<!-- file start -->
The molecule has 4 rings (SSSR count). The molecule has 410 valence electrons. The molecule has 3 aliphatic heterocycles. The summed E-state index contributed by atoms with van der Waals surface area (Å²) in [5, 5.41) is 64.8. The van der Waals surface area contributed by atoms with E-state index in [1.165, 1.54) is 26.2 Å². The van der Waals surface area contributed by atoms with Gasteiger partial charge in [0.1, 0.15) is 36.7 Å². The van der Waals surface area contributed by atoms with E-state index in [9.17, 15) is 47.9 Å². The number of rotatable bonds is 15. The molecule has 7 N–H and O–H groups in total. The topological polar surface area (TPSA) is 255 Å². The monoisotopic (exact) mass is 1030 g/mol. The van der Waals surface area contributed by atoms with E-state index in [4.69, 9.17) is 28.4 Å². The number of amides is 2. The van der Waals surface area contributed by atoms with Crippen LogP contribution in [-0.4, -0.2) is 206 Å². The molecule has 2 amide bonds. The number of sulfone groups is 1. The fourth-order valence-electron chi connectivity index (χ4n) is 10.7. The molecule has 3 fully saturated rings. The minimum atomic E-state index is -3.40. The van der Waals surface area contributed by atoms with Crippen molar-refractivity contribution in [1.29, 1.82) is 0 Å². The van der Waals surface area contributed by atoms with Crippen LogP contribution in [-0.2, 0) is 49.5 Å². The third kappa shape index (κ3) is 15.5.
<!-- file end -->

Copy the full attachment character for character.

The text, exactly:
The molecule has 4 rings (SSSR count). The molecule has 410 valence electrons. The molecule has 3 aliphatic heterocycles. The summed E-state index contributed by atoms with van der Waals surface area (Å²) in [5, 5.41) is 64.8. The van der Waals surface area contributed by atoms with E-state index in [1.165, 1.54) is 26.2 Å². The van der Waals surface area contributed by atoms with Gasteiger partial charge in [0.1, 0.15) is 36.7 Å². The van der Waals surface area contributed by atoms with E-state index in [9.17, 15) is 47.9 Å². The number of rotatable bonds is 15. The molecule has 7 N–H and O–H groups in total. The topological polar surface area (TPSA) is 255 Å². The monoisotopic (exact) mass is 1030 g/mol. The van der Waals surface area contributed by atoms with E-state index in [4.69, 9.17) is 28.4 Å². The number of amides is 2. The van der Waals surface area contributed by atoms with Crippen LogP contribution in [-0.4, -0.2) is 206 Å². The molecule has 2 amide bonds. The number of sulfone groups is 1. The fourth-order valence-electron chi connectivity index (χ4n) is 10.7. The molecule has 3 fully saturated rings. The minimum atomic E-state index is -3.40. The van der Waals surface area contributed by atoms with Crippen molar-refractivity contribution in [1.29, 1.82) is 0 Å². The van der Waals surface area contributed by atoms with Crippen LogP contribution in [-0.2, 0) is 49.5 Å². The third kappa shape index (κ3) is 15.5.